Just wondering: Mark, I appreciate your criticisms of Georgetown and do agree that they should play in the BB&T. But the reasons why they don't, I think you must admit, are not 100 percent clear. You say it's because JT Sr. says so, while a lot of others point the finger in the direction of John Feinstein. But that's not my point.
As someone who bases much of the criticism on giving back to the city, don't you think it best that we all rally around a local team that is in the national spotlight, as opposed to back-biting and sniping?
Mark Plotkin: I applaud you for your noble sentiments. I repeat my hope that Georgetown by fifty points. Once they join the city and play other teams in the city on an annual basis, I will embrace them. Until that day I will root for their opposition and take great pleasure when they are sent home.
Rockville, Md.:"Thompson Sr...." Nothing beats beating up on the kids. How many generations do you want to go?
Mark Plotkin: I'm not beating up on the kids! I am beating up on the old man!
Gun ban: In my reading of the Court of Appeals decision, there was nothing I saw that would prevent citing someone for carrying a loaded concealed handgun (with extra magazines of ammunition) without a license. The court case had nothing to do with that type of situation.
Mark Plotkin: I haven't read the decision but I know it does pertain to the possession of handguns. And I need to read the decision and talk to experts on its interpretation. I will be better prepared to address all the nuances next week. Suffice it to say that this was considered a blow to DC sovereignty and thus are limited home rule.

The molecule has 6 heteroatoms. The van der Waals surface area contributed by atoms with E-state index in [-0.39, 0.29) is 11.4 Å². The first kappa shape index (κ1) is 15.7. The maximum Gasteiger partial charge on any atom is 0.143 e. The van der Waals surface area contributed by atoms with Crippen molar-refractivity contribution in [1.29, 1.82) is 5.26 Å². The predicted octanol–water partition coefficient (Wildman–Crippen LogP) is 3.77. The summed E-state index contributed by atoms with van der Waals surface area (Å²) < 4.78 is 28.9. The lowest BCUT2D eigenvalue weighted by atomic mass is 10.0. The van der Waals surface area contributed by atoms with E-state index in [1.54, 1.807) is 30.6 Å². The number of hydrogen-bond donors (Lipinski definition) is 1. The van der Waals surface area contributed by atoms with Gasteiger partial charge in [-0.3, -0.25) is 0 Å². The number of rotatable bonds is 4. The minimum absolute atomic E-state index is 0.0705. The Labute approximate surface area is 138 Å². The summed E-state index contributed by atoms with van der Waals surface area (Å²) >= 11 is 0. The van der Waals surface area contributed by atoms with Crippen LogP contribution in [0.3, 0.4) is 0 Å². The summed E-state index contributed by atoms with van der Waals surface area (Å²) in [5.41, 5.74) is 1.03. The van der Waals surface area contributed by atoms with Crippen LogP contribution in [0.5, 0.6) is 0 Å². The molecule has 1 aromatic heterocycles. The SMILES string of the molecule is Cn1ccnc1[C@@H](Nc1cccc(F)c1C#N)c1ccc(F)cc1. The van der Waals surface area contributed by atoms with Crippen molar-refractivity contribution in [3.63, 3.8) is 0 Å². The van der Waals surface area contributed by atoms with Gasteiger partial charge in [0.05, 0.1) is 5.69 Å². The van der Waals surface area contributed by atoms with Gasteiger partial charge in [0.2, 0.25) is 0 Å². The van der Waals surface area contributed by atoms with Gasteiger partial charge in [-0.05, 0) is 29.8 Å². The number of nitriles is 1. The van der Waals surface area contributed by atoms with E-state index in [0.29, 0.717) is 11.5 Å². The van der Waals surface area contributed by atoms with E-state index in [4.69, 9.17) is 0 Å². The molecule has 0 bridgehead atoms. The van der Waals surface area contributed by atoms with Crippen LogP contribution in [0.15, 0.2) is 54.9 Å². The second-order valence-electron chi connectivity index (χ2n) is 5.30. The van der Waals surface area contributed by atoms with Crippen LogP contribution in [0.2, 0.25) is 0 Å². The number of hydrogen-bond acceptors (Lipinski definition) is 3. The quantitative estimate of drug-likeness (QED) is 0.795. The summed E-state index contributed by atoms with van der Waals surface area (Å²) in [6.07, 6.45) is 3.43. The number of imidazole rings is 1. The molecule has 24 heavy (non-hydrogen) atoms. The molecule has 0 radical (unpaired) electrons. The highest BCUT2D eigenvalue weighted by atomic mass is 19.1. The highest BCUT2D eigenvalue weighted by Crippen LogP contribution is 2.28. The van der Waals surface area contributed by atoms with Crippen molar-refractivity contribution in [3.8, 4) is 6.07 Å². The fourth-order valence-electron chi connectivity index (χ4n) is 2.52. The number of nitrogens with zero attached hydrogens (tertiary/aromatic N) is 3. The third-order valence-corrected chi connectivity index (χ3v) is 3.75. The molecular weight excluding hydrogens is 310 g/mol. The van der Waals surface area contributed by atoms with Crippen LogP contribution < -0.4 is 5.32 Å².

Correction to the Hoyas story: I strongly would recommend that people check out Michael Wilbon's online chat yesterday in which he directly refutes Freddy Brown's allegations. Whatever animosity exists is solely between Brown and Thompson. With that said, I agree that Georgetown could be more involved in the city.
At the same time, the city could be a bit better to Georgetown. To wit: the stand-off about 20 years ago when Georgetown was hoping to build a power plant on campus and donate the excess energy to the city. A deal was struck that, to give them permission to proceed, would have required the school to convert the then-recently closed dental school into on-campus housing. At the last minute, the residents of Burleith pulled the rug out from underneath everything and squelched the deal.
So there are no real saints or sinners in this one. I guess I just didn't realize that playing in one basketball tournament was the litmus test on which all city activism and participation was judged.
washingtonpost.com: Live Online Discussion: The Chat House, with Michael Wilbon (washingtonpost.com, March 26)
Mark Plotkin: You make some good points. It's not the sole requirement for civic participation but it is a glaring one. In response to your remarks about Wilbon (which I did not read), why would Freddy Brown make this stuff up? I feel that he spoke freely and candidly because of the hurt Thompson did to him and others was so great and not commented upon for so long that he felt it essential to bring it up.
washingtonpost.com: Thank you for all the questions. See you next week, same time, same place.
Editor's Note: washingtonpost.com moderators retain editorial control over Live Online discussions and choose the most relevant questions for guests and hosts; guests and hosts can decline to answer questions. washingtonpost.com is not responsible for any content posted by third parties.